QUESTION (Short version)
I am going to use the
Unity Test Tools asset to do unitary testing.
Q: Do I have to commit the
Unity Test Tools to my repo? (using
git, by the way).
Team / Workflow
- We are an indie team of 10 people (of which 4 coders, 2 graphics, 1 music, 2 marketing, 1 automation-test QA), remotely located.
- We built the team 2 weeks ago, have explored Unity, decided that unity shall be our devel framework, and finally we did an internal silly tic-tac-toe internal for us to check the workflow.
- Now we want to start developing our 1st game. Clean code. Clean repo.
gitfor version control.
- We configured Unity to write all forced in text and visible metas.
- We are using Unity5 free edition.
- Up to now, I've managed to create a MVC schema.
MonoBehaviouracts as the
Controllerand then we have non-dependant classes that act as the
Modelof our game. The controller calls methods of this model. The model throws events to notify the changes in its state.
- We want to unit-test the model.
- Yesterday I discovered the
Unity Test Tools.
- This is the only downloaded asset, the rest of the assets are made by us.
- The wonderings presented by this question may happen again if we download other assets or if we want to keep a common own-made library across several games.
QUESTIONS (Long version)
As far as I've seen, assets get "copied" into your project. Okey for working. But... comitting?? I'm feeling uncomfortable.
The same way in
PHP you may use
composer to handle "dependencies" so if you need a library you do not commit it inside your project, you just commit a text file saying "I want this library, this specific version" -for the sake of example, you can tell composer to install
PHPUnit for unit testing, and you commit the composer text file, you do not commmit a full copy of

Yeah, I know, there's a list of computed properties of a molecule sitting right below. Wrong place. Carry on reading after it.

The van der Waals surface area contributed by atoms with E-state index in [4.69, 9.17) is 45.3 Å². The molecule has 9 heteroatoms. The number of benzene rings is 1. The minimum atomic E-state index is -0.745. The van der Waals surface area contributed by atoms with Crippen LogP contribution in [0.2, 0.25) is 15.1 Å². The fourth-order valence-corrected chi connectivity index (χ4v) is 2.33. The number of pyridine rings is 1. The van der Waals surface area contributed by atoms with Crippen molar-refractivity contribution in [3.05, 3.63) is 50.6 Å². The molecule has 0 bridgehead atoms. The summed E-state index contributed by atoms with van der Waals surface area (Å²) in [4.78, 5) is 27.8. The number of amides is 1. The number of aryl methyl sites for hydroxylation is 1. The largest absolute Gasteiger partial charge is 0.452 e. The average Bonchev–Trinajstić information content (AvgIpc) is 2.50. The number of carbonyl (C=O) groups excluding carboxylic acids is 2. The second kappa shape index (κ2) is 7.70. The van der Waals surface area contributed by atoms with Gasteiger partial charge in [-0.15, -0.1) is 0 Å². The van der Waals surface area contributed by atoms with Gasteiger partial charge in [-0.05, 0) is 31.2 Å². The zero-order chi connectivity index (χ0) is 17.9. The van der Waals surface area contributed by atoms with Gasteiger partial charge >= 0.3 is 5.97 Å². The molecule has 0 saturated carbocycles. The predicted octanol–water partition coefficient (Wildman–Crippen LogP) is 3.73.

PHPUnit-, these are our questions/wonderings:
Q1) Do I have to commit all the
Unity Test Tools in my repo? It is 10 Megas - may seem an overkill or not, depending on your optics... but, as it carries "examples" and I don't know how to filter what is needed and what not, it seems so overkill to me to commit all of it - but worse: this might happen with another asset that is 500 Megas for example. Committing downloadable assets seems anti-pattern. Do I have to commit?
Q2) Or it is better that I don't, and have all the members in the team to manually download the
Unity Test Tools?
Q3) If they delete that repo and download it again, the
Unity Test Tools seem to be kept local to the project, then a new download is imposed if it's not kept in the repo? Or Unity may store "local in your computer; still global to your projects" things like "the testing library" you are likely going to use in several projects?
Q4) Case one thinks "maybe each project needs its own version of libraries, best practice is do not keep anything global" then, committing them to the project still seems overkill... is there any standard of "config file" that I can place and then once the "git repo" is cloned, run some kind of "dependency installer" or so (much like the
composer install action is to a recently cloned repo in
I've seeked for information, but I'm still confused on this. I've seen it exists something like an "asset manager" but I'm not sure if this is what I need. Any pointer to documentation I must read will be highly appreciated.
Note that the documentation in Unity website, as for example this one: Mastering Unity Project Folder Structure - Version Control Systems does not address my specific question.